In the kitchen, Rirkrit Tiravanija made pizzas with Inhotim curator Eungie Joo and Olafur Eliasson, who had installed a Bo Bardi–inspired foggy glass mirror in the dining room that refracted the house’s glass walls. “Pizza was her favorite food. She even built a pizza oven outside,” Tiravanija pointed out a window to a white stucco stove with greens doors nestled in the foliage. People waited for slices in the gloaming, smoking cigarettes and munching on baked ants provided by artist Pedro Reyes. “It’s very important to keep Lina alive,” Obrist insisted.
Earlier on Wednesday, the ninth edition of South America’s A-list art fair, SP-Arte, opened amid the sweeping, crisscrossed arteries of the Oscar Niemeyer–designed Bienal pavilion. Lined neatly through two of its three levels were the booths of 128 galleries—eighty-one of them Brazilian, the remaining international. “Brazilians buy from Brazilians,” a São Paulo native confided. (This might also have to do with the prohibitive tax placed on art bought outside of Brazil, which was at least partially lifted for the duration of the fair.) This didn’t deter juggernauts like Pace, Gagosian, and Lisson, all of whom hosted dinners throughout the week that were, appropriately, much like the dinners each generally hosts around the world: Lisson in the dining room of São Paulo’s most elegant hotel, the Fasano, a place where people dress for dinner; Gagosian at Maní Manioca, with a BFA photographer flown in to memorialize the event; Pace at the palatial grounds of collectors Kim Esteve and Barbara Leary, the latter a Helmut Newton muse and former wife of Timothy Leary. And of course there was also the week’s first dinner, hosted by Mendes Wood, Franco Noero, and neugerriemschneider at La Casserole, an elegant old boîte downtown. The invitation read half past eight and food was served at half past eleven. We were on Brazilian time.
Left: Artist Arto Lindsay. (Photo: Rirkrit Tiravanija) Right: Dealer Alexandre Gabriel of Fortes Vilaça.
“It’s funny that the beauty that houses an art fair is the beauty that houses the biennials,” smiled Daniel Roesler of Nara Roesler, one of São Paulo’s blue-chip staples. This resonance was of special interest to the fair’s educational curator, Adriano Pedrosa. He had invited four young curators—Mariana Lorenzi Azevedo, Monica Espinel, Fernando Oliva, and Tomás Toledo—to select works from galleries participating in the fair, constructing installations that considered the relationship between the market and what Pedrosa calls the “other territory” of the art world, the “field of knowledge and information, where art is exhibited, disseminated, and critically discussed.” Of note was Oliva’s “Common Place,” which featured an artist who had torn off the walls of a booth and installed industrial lamps with long necks throughout, each spotlighting piles of white pebbles and green sprouts of leaves. A black maquette that resembled a city sat nearby, a maze of narrow streets, where houses would hide behind tall, thick walls (in actuality, the work is scaled down version of Vermelho’s booth at the fair, found on the second floor).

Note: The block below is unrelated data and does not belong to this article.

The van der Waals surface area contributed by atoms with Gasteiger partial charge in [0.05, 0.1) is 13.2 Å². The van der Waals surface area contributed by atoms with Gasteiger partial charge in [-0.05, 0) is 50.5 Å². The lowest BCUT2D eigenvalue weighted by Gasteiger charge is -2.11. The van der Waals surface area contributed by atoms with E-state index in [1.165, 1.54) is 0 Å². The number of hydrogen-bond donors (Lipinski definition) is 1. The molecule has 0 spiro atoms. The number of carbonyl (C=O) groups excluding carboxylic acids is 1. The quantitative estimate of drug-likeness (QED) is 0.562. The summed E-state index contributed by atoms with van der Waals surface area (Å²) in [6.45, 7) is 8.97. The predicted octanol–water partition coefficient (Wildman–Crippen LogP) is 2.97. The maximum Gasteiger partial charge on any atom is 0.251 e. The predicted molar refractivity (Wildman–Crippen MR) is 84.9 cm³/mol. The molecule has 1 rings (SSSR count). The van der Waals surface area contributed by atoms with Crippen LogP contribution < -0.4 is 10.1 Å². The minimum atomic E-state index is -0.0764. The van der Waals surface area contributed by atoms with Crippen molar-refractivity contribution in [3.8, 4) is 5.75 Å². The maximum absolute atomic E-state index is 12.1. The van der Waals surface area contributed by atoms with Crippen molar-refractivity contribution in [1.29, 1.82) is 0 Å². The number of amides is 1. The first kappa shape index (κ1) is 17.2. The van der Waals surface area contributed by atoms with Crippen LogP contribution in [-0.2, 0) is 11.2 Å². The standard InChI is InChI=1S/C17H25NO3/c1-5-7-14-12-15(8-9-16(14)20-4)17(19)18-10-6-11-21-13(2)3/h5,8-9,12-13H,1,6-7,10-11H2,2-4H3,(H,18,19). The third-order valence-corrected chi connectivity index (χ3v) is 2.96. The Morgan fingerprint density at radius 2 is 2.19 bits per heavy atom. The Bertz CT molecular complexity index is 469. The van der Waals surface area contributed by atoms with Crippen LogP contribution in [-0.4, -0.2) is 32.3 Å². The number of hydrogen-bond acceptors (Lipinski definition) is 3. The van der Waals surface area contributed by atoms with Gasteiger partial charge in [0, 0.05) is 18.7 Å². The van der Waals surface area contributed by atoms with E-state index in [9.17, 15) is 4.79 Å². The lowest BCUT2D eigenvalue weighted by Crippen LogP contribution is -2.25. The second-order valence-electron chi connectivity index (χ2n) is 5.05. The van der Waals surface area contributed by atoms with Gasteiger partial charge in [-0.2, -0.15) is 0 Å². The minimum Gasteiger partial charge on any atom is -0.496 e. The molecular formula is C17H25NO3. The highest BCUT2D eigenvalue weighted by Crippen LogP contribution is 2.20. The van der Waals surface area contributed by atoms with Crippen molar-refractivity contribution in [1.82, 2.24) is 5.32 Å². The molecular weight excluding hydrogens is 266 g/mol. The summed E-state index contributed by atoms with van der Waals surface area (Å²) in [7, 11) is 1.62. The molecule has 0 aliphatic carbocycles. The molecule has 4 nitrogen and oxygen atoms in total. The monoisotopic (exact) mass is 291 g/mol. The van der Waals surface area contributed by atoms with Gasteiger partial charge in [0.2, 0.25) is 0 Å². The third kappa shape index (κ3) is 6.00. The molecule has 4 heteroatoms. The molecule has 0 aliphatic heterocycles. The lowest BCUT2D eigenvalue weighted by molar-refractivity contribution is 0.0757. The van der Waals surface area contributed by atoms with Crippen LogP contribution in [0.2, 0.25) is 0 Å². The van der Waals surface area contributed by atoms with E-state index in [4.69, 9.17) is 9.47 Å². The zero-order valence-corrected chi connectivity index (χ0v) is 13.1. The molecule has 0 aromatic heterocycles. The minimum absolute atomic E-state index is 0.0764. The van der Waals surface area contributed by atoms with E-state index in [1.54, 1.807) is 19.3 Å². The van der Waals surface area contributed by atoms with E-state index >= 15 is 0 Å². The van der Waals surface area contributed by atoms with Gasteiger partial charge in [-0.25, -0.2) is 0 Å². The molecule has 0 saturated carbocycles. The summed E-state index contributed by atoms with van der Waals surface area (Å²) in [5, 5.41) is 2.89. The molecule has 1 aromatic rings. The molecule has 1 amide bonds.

“More and more artists are deconstructing to reconstruct—you could say destruction is in our heritage,” said Akio Aoki later that week as we stood atop the roof of Vermelho, a space he cofounded ten years ago. Designed by architects José Armênio de Brito Cruz and Pritzker Prize winner Paulo Mendes da Rocha, the building is made of heavy wood and concrete materials that open onto a courtyard. On some sides, it lacks walls and roofs (weather here permits such marvelous things), causing these otherwise formidable materials to seem airy, even weightless. He pointed to a small section of the city with red tile roofs. “It’s the only area that has preservation laws. Brazilians are not attached to the past.”
Aptly, the gallery just opened two shows—one by de Andrade and the other by André Komatsu—both of which home in on urban space. De Andrade poses the question, Is nostalgia an affectation unique to the upper class? Komatsu culled together a variety of construction materials—hacking through each as a way to assemble installations that ponder issues of exclusion innate to a city undergoing rapid economic, cultural, and structural change. “Maybe it is a lack of tradition. This also makes Brazil more tolerant, because things change very fast.”